Originations are down in the reverse mortgage industry right now, but Liberty Home Equity Solutions remains undeterred, focusing intently on increasing efficiencies and elevating its services to forge a road to recovery.
Its efforts might be paying off.
Most HECM lenders saw their volume fall last month, according to data from Reverse Market Insight. Two inched up 7%, but this paled in comparison to Liberty, which posted a 63% uptick in originations from August to September.
Of course, Liberty isn’t immune to the current conditions in the reverse mortgage space right now. Like every other HECM lender, it too has seen its overall loan volume decline in the wake of program changes instituted last year.
Regardless, the lender said it remains focused on elevating its offerings to combat the down market, and it will continue its mission to educate consumers about the loan. Liberty’s commitment to the space is no surprise – it has certainly been in the game for quite some time.
The California-based lender, which is a wholly owned subsidiary of Ocwen Financial, currently ranks No. 4 on the Top HECM Lenders list. It has been offering reverse mortgages for 15 years.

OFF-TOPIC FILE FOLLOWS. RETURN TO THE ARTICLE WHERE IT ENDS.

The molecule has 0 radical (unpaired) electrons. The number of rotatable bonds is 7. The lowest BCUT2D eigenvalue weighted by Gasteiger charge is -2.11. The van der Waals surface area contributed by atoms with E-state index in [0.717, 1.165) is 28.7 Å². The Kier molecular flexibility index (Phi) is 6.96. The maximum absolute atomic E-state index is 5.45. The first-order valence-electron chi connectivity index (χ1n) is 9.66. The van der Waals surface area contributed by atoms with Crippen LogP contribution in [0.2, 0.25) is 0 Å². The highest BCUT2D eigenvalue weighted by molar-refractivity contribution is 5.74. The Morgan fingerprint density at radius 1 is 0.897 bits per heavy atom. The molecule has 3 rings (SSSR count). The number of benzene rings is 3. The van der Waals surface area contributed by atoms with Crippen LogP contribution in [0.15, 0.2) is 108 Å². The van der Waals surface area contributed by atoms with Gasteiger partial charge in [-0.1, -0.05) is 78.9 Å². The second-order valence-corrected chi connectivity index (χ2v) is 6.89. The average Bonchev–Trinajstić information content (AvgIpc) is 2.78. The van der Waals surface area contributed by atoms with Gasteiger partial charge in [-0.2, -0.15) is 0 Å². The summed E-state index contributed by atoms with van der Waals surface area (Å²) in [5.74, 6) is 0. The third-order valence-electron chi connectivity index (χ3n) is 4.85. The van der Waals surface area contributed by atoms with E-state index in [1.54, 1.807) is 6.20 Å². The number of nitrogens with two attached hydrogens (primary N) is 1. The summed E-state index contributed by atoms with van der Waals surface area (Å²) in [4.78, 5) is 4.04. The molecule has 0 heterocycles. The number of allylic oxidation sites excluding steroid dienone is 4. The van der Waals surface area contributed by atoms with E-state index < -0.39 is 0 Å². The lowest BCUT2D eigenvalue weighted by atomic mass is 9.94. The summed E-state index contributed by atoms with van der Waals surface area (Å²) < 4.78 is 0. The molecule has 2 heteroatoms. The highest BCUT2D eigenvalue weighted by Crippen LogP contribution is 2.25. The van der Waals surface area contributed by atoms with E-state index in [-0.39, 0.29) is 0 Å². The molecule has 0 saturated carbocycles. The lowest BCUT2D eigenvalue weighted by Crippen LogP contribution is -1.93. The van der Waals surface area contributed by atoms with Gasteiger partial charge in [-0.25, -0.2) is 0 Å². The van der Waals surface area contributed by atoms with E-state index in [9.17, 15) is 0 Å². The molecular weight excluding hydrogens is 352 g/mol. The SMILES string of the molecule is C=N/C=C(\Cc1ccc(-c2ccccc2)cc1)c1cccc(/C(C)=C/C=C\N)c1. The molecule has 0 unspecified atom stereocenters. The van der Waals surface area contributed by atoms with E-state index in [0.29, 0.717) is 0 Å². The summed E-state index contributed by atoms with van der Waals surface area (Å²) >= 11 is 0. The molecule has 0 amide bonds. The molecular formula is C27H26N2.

Founded in 2003 by the owners of a leading Sacramento-based financial planning firm, Liberty Reverse Mortgage has been twice acquired by major players in the lending realm – first by Genworth Financial in 2007, and then by Ocwen in 2013.
The company calls its staff “experts in senior solutions” and says it has “changed the lives” of nearly 64,000 seniors to date by helping them obtain a reverse mortgage.
Liberty’s optimism about the HECM's promise is personified by its president, Michael Kent.
Formerly president of mortgage lending at RMS, Kent joined Liberty as president in 2015. Talking to Kent about reverse mortgages as the unintended side effect of also making you a proponent of reverse mortgages. His cheery, ardent belief in the product and unbridled optimism about the future of the space leaves a lasting impression.
ReverseReview sat down with Kent to talk about Liberty’s strategy for overcoming the current state of the market and his ideas about what the future of the reverse mortgage industry will look like in the years ahead.
Q: Liberty has held strong as a leader in the reverse space for several years now. What is it doing right now to weather the down market?
A: We continue to do what we have always done – stay focused on the needs of our customers and partners. That is why we are an industry leader.
On our partner side, we have several initiatives underway to grow market participation and product diversification. Growing distribution and launching new products is positive for the entire industry and Liberty will continue its leadership in these areas.
It remains a very challenging market. This is why our partners rely on us to continue to deliver highly competitive pricing, industry-leading turn times and customer service excellence. In addition, our partners are looking to Liberty for input on new business and origination strategies.